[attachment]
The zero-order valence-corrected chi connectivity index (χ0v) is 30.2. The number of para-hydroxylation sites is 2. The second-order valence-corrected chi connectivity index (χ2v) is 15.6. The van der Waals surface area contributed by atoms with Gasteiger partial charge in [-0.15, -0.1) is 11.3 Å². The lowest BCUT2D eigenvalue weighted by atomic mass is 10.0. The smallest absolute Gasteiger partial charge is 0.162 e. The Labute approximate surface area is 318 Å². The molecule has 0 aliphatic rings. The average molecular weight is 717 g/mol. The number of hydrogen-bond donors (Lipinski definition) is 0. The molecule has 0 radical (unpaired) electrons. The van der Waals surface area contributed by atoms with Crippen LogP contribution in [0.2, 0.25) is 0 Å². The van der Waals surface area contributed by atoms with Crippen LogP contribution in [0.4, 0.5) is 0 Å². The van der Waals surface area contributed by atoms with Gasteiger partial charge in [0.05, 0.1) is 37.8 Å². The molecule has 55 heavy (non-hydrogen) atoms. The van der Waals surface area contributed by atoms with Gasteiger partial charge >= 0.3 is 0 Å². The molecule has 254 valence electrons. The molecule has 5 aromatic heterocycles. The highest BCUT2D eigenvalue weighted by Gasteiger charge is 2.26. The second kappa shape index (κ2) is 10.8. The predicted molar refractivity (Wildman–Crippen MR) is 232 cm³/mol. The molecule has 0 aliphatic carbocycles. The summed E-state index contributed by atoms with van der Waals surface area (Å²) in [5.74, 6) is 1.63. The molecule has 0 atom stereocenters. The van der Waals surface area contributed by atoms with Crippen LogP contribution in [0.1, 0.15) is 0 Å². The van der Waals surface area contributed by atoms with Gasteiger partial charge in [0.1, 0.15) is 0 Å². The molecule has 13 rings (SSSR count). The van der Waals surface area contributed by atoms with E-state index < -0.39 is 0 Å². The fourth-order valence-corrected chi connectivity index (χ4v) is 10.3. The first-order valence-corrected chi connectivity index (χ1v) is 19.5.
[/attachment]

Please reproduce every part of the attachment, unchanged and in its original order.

The zero-order valence-corrected chi connectivity index (χ0v) is 30.2. The number of para-hydroxylation sites is 2. The second-order valence-corrected chi connectivity index (χ2v) is 15.6. The van der Waals surface area contributed by atoms with Gasteiger partial charge in [-0.15, -0.1) is 11.3 Å². The lowest BCUT2D eigenvalue weighted by atomic mass is 10.0. The smallest absolute Gasteiger partial charge is 0.162 e. The Labute approximate surface area is 318 Å². The molecule has 0 aliphatic rings. The average molecular weight is 717 g/mol. The number of hydrogen-bond donors (Lipinski definition) is 0. The molecule has 0 radical (unpaired) electrons. The van der Waals surface area contributed by atoms with Crippen LogP contribution in [0.2, 0.25) is 0 Å². The van der Waals surface area contributed by atoms with Crippen LogP contribution in [0.4, 0.5) is 0 Å². The van der Waals surface area contributed by atoms with Gasteiger partial charge in [0.05, 0.1) is 37.8 Å². The molecule has 55 heavy (non-hydrogen) atoms. The van der Waals surface area contributed by atoms with Gasteiger partial charge >= 0.3 is 0 Å². The molecule has 254 valence electrons. The molecule has 5 aromatic heterocycles. The highest BCUT2D eigenvalue weighted by Gasteiger charge is 2.26. The second kappa shape index (κ2) is 10.8. The predicted molar refractivity (Wildman–Crippen MR) is 232 cm³/mol. The molecule has 0 aliphatic carbocycles. The summed E-state index contributed by atoms with van der Waals surface area (Å²) in [5.74, 6) is 1.63. The molecule has 0 atom stereocenters. The van der Waals surface area contributed by atoms with Crippen LogP contribution in [0.1, 0.15) is 0 Å². The van der Waals surface area contributed by atoms with Gasteiger partial charge in [0.1, 0.15) is 0 Å². The molecule has 13 rings (SSSR count). The van der Waals surface area contributed by atoms with E-state index < -0.39 is 0 Å². The fourth-order valence-corrected chi connectivity index (χ4v) is 10.3. The first-order valence-corrected chi connectivity index (χ1v) is 19.5.